Using Student Interviews to Guide Classroom Instruction: An Action Research Project. (Research, Reflection, Practice)

By Buschman, Larry | Teaching Children Mathematics, December 2001 | Go to article overview

Using Student Interviews to Guide Classroom Instruction: An Action Research Project. (Research, Reflection, Practice)


Buschman, Larry, Teaching Children Mathematics


During the 1999-2000 school year, the teaching staff, including teachers and instructional assistants, at Jefferson Elementary School, Jefferson, Oregon, engaged in an action research project to investigate how student interviews would influence the way that teachers present mathematics in the classroom. For the purpose of this article, action research is defined as the process of asking a worthwhile research question, collecting credible evidence to answer the question, and using the evidence to guide further improvement in a school. Action research is similar to traditional research in that it embodies a desire to inquire and understand and a commitment to use data to guide improvement efforts. Unlike traditional research, which is usually conducted by university researchers to construct general theories, action research is conducted by school personnel to build local knowledge. Although action research can yield results that can be generalized outside the local school setting, the outcomes of action resear ch are primarily directed toward meeting the needs of children in a school through changes made by the school's teacher-researchers.

The Problem

Several teachers of kindergarten through fourth-grade classes at Jefferson Elementary School were struggling to implement problem solving in their mathematics classrooms. They found that problem solving is often hard to teach and even harder for children to learn. In addition, the entire staff was working hard to develop effective questioning strategies to use when students experienced difficulty in solving mathematics problems. The teachers realized that they lacked sufficient knowledge about the mathematical understanding of individual students. Large class sizes and an ever-increasing number of special needs children in the school prevented the teachers from regularly spending time with individual children and limited the teachers' efforts to uncover the children's level of understanding of the full array of mathematics topics that must be addressed each school year.

We chose to investigate the following two questions:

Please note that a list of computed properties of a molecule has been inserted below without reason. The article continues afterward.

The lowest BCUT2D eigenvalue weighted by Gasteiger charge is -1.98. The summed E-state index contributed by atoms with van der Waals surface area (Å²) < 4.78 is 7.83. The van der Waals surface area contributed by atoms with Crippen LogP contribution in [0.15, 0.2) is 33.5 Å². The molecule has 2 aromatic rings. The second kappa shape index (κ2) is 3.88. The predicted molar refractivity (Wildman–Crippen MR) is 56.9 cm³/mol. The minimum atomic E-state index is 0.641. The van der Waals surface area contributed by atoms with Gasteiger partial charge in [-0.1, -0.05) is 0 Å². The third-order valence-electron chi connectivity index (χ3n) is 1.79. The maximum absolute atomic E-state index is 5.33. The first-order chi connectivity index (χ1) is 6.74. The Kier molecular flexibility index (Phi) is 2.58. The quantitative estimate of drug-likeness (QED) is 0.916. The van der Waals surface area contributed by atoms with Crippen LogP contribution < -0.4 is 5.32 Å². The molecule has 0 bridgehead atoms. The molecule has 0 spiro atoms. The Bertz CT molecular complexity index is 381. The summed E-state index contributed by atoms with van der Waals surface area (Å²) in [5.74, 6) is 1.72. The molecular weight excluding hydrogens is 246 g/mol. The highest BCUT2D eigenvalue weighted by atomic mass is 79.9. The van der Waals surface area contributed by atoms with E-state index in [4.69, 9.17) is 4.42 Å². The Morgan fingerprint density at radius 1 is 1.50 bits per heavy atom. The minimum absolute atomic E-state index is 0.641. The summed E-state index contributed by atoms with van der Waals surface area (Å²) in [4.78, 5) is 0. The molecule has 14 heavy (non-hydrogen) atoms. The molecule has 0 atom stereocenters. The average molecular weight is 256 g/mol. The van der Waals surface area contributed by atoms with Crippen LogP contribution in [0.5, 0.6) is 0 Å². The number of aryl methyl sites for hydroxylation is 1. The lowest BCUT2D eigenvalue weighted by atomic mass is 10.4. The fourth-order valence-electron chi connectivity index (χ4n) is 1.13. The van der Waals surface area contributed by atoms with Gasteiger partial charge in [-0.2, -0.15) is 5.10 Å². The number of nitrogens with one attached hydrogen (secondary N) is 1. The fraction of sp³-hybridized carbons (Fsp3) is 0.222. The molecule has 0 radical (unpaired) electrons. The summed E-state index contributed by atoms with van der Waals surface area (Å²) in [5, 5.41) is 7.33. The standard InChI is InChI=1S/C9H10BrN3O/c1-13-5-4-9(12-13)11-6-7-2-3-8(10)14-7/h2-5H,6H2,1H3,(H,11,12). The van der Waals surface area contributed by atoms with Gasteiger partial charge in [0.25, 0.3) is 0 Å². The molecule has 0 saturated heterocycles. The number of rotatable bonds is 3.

* Do student interviews provide teachers with a more detailed, accurate, and complete picture of children's mathematical understanding?

* Does this knowledge help teachers improve the way that they teach mathematics?

Action Research Plan

The major components of our research project included professional development workshops for all team members; data collection from student interviews, teacher self-assessment, and reflection journals; and sessions for sharing results with other team members. The project was conducted as follows:

* Team members interviewed individual children while the rest of the class participated in a program of extended activities (see fig. 1).

* During the interviews, team members used a variety of problem types identified in Children's Mathematics: Cognitively Guided instruction (Carpenter et al. 1999) (see fig. 2). In addition, the teachers used both probing and leading questions to gain additional insight into children's thinking (see fig. 3). Finally, some team members videotaped each interview.

* The team members conducted two sets of interviews, one during the fall and one during the spring of the 1999-2000 school year.

* The team members shared the results of their interviews with the rest of the team and described the impact of these interviews on their classroom instruction. These insights and results were summarized using qualitative data-collection techniques.

Because the primary goal of this action research project was to examine the effect of the interviews on the ways that teachers teach mathematics, changes in student performance were not measured. A follow-up analysis will be conducted over the next five years, however, to examine changes in student performance related to differences in teacher classroom practices. …

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